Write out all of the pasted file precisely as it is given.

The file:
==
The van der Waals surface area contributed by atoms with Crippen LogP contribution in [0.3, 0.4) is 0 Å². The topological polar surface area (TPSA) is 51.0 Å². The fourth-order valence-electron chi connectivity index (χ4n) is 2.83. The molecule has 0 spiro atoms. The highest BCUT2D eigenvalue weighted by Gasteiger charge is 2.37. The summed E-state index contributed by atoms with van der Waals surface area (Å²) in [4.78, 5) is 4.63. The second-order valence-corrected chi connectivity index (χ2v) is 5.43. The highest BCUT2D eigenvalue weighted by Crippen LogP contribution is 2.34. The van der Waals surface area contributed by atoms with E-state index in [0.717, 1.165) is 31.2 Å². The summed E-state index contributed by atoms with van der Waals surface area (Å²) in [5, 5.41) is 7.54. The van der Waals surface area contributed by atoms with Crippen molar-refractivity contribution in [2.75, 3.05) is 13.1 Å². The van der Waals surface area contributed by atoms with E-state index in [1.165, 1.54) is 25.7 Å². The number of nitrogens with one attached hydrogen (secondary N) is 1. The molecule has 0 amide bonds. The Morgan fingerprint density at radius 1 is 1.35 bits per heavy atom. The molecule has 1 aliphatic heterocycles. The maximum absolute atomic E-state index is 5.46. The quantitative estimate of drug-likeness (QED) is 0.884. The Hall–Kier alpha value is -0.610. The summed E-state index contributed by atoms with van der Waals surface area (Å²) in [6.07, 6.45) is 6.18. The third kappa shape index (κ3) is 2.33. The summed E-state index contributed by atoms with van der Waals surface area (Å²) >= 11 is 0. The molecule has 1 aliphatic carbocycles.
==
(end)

The van der Waals surface area contributed by atoms with Crippen LogP contribution in [0.3, 0.4) is 0 Å². The topological polar surface area (TPSA) is 51.0 Å². The fourth-order valence-electron chi connectivity index (χ4n) is 2.83. The molecule has 0 spiro atoms. The highest BCUT2D eigenvalue weighted by Gasteiger charge is 2.37. The summed E-state index contributed by atoms with van der Waals surface area (Å²) in [4.78, 5) is 4.63. The second-order valence-corrected chi connectivity index (χ2v) is 5.43. The highest BCUT2D eigenvalue weighted by Crippen LogP contribution is 2.34. The van der Waals surface area contributed by atoms with E-state index in [0.717, 1.165) is 31.2 Å². The summed E-state index contributed by atoms with van der Waals surface area (Å²) in [5, 5.41) is 7.54. The van der Waals surface area contributed by atoms with Crippen molar-refractivity contribution in [2.75, 3.05) is 13.1 Å². The van der Waals surface area contributed by atoms with E-state index in [1.165, 1.54) is 25.7 Å². The number of nitrogens with one attached hydrogen (secondary N) is 1. The molecule has 0 amide bonds. The Morgan fingerprint density at radius 1 is 1.35 bits per heavy atom. The molecule has 1 aliphatic heterocycles. The maximum absolute atomic E-state index is 5.46. The quantitative estimate of drug-likeness (QED) is 0.884. The Hall–Kier alpha value is -0.610. The summed E-state index contributed by atoms with van der Waals surface area (Å²) in [6.07, 6.45) is 6.18. The third kappa shape index (κ3) is 2.33. The summed E-state index contributed by atoms with van der Waals surface area (Å²) >= 11 is 0. The molecule has 1 aliphatic carbocycles.